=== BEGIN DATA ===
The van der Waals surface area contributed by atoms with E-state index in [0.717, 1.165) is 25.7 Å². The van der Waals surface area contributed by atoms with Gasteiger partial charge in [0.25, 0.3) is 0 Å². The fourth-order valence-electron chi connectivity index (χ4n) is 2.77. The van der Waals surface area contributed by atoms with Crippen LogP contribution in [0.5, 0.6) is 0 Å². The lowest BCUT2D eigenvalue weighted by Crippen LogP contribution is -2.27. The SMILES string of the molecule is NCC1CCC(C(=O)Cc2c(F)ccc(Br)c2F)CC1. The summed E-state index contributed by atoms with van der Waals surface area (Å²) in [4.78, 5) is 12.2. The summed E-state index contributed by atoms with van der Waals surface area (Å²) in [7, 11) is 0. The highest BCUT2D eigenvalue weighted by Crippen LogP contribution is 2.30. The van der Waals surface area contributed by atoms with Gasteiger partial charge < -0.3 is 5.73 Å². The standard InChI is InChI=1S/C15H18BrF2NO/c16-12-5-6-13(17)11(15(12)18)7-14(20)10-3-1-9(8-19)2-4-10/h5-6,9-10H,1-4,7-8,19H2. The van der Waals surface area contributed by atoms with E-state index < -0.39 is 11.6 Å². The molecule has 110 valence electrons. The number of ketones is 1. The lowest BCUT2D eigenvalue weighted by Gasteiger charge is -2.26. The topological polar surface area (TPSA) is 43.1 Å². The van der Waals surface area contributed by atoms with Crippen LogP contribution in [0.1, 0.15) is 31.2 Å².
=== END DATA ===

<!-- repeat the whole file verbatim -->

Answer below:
The van der Waals surface area contributed by atoms with E-state index in [0.717, 1.165) is 25.7 Å². The van der Waals surface area contributed by atoms with Gasteiger partial charge in [0.25, 0.3) is 0 Å². The fourth-order valence-electron chi connectivity index (χ4n) is 2.77. The van der Waals surface area contributed by atoms with Crippen LogP contribution in [0.5, 0.6) is 0 Å². The lowest BCUT2D eigenvalue weighted by Crippen LogP contribution is -2.27. The SMILES string of the molecule is NCC1CCC(C(=O)Cc2c(F)ccc(Br)c2F)CC1. The summed E-state index contributed by atoms with van der Waals surface area (Å²) in [4.78, 5) is 12.2. The summed E-state index contributed by atoms with van der Waals surface area (Å²) in [7, 11) is 0. The highest BCUT2D eigenvalue weighted by Crippen LogP contribution is 2.30. The van der Waals surface area contributed by atoms with Gasteiger partial charge < -0.3 is 5.73 Å². The standard InChI is InChI=1S/C15H18BrF2NO/c16-12-5-6-13(17)11(15(12)18)7-14(20)10-3-1-9(8-19)2-4-10/h5-6,9-10H,1-4,7-8,19H2. The van der Waals surface area contributed by atoms with E-state index < -0.39 is 11.6 Å². The molecule has 110 valence electrons. The number of ketones is 1. The lowest BCUT2D eigenvalue weighted by Gasteiger charge is -2.26. The topological polar surface area (TPSA) is 43.1 Å². The van der Waals surface area contributed by atoms with Crippen LogP contribution in [0.1, 0.15) is 31.2 Å².